Auckland Family case prompts uproar

An Auckland family is demanding answers after complaining to the Ministry of Health about the treatment received by their late mother, Sosefina Aloese.

The deceased was in Samoa for a family reunion. She had a seizure at the Orator Hotel when an ambulance was called.

Her daughter, Grace Aloese, vented her frustrations on social media alleging that two firefighters turned up at the scene but did not know how to perform a resuscitation or where to place a defibrillator.

Ms. Aloese claimed that, upon arrival at the emergency area, they discovered nothing had been prepared for her arrival and they were not met with any sense of urgency.

"One person that was wearing gloves was on her phone the rest [of the time], didn't bother but stood around and did nothing," she said.

"They looked at us and said my mother had gone ages [ago]."

Ms. Aloese said they had hoped to receive confirmation that they were trying to save her mother, but instead were told to leave the room by security guards.

"Even at that moment they told us to take our mother to the funeral home to do the prayer," she said.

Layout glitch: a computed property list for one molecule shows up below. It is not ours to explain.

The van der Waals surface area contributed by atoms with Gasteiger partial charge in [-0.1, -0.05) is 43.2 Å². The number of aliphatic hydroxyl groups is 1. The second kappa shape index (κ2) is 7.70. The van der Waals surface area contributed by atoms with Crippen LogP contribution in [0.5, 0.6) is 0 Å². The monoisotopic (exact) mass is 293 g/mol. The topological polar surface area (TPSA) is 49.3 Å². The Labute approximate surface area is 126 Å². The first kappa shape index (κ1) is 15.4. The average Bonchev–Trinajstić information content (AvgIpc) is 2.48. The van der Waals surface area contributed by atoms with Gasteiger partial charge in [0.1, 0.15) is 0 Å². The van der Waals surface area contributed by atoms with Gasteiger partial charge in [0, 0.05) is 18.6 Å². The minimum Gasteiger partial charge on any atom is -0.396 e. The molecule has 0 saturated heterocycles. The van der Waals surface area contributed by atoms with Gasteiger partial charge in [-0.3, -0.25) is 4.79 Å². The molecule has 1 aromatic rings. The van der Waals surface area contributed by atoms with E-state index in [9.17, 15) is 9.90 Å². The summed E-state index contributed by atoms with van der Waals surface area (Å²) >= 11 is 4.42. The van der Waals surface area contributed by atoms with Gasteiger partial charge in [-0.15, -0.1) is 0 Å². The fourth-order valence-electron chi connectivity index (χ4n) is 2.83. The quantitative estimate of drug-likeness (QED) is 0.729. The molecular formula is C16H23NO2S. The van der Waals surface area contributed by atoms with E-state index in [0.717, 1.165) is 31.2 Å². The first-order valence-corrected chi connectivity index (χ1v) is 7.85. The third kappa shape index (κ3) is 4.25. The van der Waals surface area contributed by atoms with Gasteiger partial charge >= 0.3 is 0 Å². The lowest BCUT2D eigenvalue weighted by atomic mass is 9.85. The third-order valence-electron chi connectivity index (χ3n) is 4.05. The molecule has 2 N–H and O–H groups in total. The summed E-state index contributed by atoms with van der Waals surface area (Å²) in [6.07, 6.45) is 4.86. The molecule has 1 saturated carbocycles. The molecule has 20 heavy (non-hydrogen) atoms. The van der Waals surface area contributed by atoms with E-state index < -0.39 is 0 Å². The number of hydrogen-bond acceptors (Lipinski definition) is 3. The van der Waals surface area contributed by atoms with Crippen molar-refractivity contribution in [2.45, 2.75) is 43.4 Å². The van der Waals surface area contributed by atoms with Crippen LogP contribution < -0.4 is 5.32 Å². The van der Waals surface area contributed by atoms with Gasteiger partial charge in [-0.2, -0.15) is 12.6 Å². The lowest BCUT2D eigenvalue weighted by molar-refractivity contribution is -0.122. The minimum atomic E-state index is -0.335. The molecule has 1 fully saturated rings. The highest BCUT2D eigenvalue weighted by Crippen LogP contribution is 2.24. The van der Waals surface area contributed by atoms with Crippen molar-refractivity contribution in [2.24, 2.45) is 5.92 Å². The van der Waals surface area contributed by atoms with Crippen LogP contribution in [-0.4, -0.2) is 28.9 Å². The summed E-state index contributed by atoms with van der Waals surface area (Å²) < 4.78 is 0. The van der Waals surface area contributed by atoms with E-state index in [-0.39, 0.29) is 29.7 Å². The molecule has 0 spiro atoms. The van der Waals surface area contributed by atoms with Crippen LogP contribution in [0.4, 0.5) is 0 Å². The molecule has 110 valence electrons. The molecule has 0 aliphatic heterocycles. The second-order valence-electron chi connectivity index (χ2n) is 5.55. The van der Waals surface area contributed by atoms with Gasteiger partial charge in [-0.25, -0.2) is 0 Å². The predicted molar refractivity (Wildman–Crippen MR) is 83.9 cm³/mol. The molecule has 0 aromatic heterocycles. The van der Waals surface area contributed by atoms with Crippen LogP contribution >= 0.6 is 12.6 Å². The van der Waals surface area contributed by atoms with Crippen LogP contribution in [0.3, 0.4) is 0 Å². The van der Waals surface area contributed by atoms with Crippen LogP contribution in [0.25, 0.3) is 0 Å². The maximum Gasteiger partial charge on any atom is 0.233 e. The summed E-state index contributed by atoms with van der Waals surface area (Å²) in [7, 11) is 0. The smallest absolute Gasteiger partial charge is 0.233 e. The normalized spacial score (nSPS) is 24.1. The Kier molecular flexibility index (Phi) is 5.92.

Comments were sought on Monday from the Director General of the Ministry of Health, Leausa Take Naser. By press time he had not replied. 

Speaking to the Samoa Observer, the young woman said by telling her mother's story she hoped to provide solace to anyone who had undergone a similar experience at Motootua Hospital.

She said that the Aloese family is yet to receive a response from the Ministry of Health regarding their complaint.

"I wish nothing but the best for our people, and for me to open up about what we went through there, is something to really address and raise awareness on," she said.

"Life is important and people should be treated with fairness and proper care. Families should not be afraid to speak up about this. 

"They have the freedom to do so and the Ministry of Health shouldn’t be angry at people’s complaints and do something about their services and malpractices of some of their staff."

Ms. Aloese's story online has inspired others to claim they had suffered similar treatment after seeking emergency help. 

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